But I don't see how your objections overturn either part of my case. The reference to women in Acts 1:14 seems to include the women in question. They were present at that point. And what they had witnessed, often as the primary or only witnesses, was highly significant in the context of Acts (as I documented). Every one of the Twelve was active and mentioned as a witness (Acts 2:14). Are we to believe that every one of the women just happened to not serve as a witness for reasons not having to do with how their gender was viewed in that culture? That seems to be an unlikely coincidence. The contrast between the participation of every one of the Twelve and the lack of participation by any of the women is stark. The cumulative effect when you take the rest of Acts into account is even starker. The more often male witnesses are appealed to, while highly relevant female witnesses aren't, the harder it is to dismiss the role of gender in that contrast.

      You refer to how explanations other than mine are "plausible". My argument depends on which explanation is best, even if other explanations are possible. While it's possible that the women collectively became significantly less active after the events at the close of Luke's gospel, all of their later actions happened to be unknown to Luke (while he was so aware of the actions of so many male witnesses), etc., that sort of scenario isn't the most likely one. And even if such a scenario had occurred, it wouldn't explain the other aspect of my argument that I've summarized in the first paragraph of this post.

    2. My comment was intended to only address the women in Acts. I agree that in the first-century the word of a woman was generally taken less seriously than the word of a man. I agree that Acts 1:14 seems to include the women and that what they had witnessed was important.

      I also think your explanation is plausible. But it is merely one of a number of plausible explanations. I don't think we have enough evidence to give even a probable explanation as to why the women are not mentioned more in Acts. Sometimes, due to lack of evidence, even the best explanation cannot be considered likely.

      We might also ask why the brothers of Jesus (mentioned in Acts 1:14) are not mentioned more? James, in particular, seems to have been one of the most significant figures in first-century Christianity and a witness to the resurrection but, for whatever reason, Luke does not tell us all that much about him. It can't be because James was a woman. Luke must have had other reasons to omit things.

      You are correct that the Twelve are mentioned but very infrequently (1:26; 2:14; 6:2). Many of them are not mentioned by name. Presumably the did more than we know now but their deeds were not recorded.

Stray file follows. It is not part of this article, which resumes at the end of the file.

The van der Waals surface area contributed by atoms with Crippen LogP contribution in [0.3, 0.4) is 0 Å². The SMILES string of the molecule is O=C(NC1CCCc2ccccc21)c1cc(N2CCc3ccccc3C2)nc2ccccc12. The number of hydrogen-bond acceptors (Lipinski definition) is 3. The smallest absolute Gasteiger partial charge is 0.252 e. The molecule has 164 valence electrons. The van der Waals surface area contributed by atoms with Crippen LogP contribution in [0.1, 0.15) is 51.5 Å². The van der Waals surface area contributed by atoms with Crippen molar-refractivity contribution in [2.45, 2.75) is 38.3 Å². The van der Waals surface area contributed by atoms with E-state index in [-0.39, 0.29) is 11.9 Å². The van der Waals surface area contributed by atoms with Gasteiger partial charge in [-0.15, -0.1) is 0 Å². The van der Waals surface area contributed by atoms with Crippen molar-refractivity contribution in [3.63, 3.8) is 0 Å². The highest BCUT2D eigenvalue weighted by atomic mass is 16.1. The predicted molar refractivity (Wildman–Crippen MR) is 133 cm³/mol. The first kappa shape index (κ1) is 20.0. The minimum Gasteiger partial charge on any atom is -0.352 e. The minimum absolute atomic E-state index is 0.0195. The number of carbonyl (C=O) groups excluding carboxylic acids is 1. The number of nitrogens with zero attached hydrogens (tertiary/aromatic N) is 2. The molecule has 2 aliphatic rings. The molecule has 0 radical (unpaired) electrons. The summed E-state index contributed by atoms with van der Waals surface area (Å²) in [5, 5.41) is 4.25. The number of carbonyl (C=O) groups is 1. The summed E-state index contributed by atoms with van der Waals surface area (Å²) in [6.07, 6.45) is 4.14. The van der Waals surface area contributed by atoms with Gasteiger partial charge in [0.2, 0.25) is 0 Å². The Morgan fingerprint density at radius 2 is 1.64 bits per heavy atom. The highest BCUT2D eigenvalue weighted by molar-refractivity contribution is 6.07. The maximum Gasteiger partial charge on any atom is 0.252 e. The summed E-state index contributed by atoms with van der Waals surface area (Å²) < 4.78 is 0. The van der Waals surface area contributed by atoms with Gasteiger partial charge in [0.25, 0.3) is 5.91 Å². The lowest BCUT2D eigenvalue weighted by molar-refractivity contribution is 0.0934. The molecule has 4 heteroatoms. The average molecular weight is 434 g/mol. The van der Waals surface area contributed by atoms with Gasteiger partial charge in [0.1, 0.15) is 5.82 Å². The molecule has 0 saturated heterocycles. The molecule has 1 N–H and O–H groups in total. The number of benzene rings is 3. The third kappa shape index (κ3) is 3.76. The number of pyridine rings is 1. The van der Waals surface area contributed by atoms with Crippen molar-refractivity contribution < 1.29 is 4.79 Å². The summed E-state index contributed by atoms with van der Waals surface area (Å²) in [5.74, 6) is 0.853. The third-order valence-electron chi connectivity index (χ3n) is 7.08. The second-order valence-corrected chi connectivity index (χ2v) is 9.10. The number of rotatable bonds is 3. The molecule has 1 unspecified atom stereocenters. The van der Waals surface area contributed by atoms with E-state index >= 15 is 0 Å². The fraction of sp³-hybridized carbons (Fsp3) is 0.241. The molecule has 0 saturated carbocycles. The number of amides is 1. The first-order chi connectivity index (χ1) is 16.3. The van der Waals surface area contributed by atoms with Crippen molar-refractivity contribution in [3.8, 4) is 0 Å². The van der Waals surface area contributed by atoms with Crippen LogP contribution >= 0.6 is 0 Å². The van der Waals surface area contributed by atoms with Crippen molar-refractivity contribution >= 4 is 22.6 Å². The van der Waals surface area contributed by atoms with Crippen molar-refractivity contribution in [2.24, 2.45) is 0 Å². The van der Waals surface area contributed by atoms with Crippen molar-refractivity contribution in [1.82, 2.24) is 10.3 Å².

3. Jayman,

      My argument hasn't been dependent on women being the only group or individual given less attention for some reason. I agree that some of the original disciples receive less attention than others and that the brothers of Jesus aren't given much attention. (However, the Twelve are addressed much more than you've suggested. In addition to the terms "eleven" and "twelve", you have to look at other terms, like "apostles" in 2:37, 2:42, 4:33, 5:12, 5:29, 8:1, etc.) The people you've cited are far more prominent in Acts than the women are, even in contexts where the women were the only, the first, or the more prominent witnesses of the events being addressed in Acts. The women may be less prominent than other individuals in Acts for the reason I've argued, even if people like Matthew and Jude are less prominent than others in Acts for some other reason. If your objection is primarily about a distinction between a best explanation and a probable one, then I don't think that's much of an objection.

      You've agreed with me that "the word of a woman was generally taken less seriously than the word of a man", and that aspect of the society would be influential in the events of Acts. How would it not be? If you agree with me about the point I made in the first paragraph of my previous response to you, as you apparently do, then how would that sort of refraining from citing women's testimony due to gender not be accompanied by a refraining from having them speak as witnesses due to gender? I think the two are so closely related that they go together. It would be hard to accept the one while not accepting the other. If Peter refrains from mentioning the female witnesses due to gender, then his choice to be a spokesperson for Christianity while the women aren't (in Acts 2, etc.) probably is due to gender as well, even if other factors also were involved. If Acts gives us a widespread pattern of men's testimony, while female witnesses are less prominent or ignored even where their testimony was comparably or more evidential, it's unlikely that such a lengthy pattern would occur only for reasons other than gender.

  2. The gospel of Luke seems to include stories that only Mary would know the details of. Suggesting that Luke may have interviewed Mary, or received tradition of stories attributed to Mary. The genealogy of Luke might be that of Mary. Yet, Luke doesn't attribute this material to Mary (directly or indirectly). Maybe because Mary was female.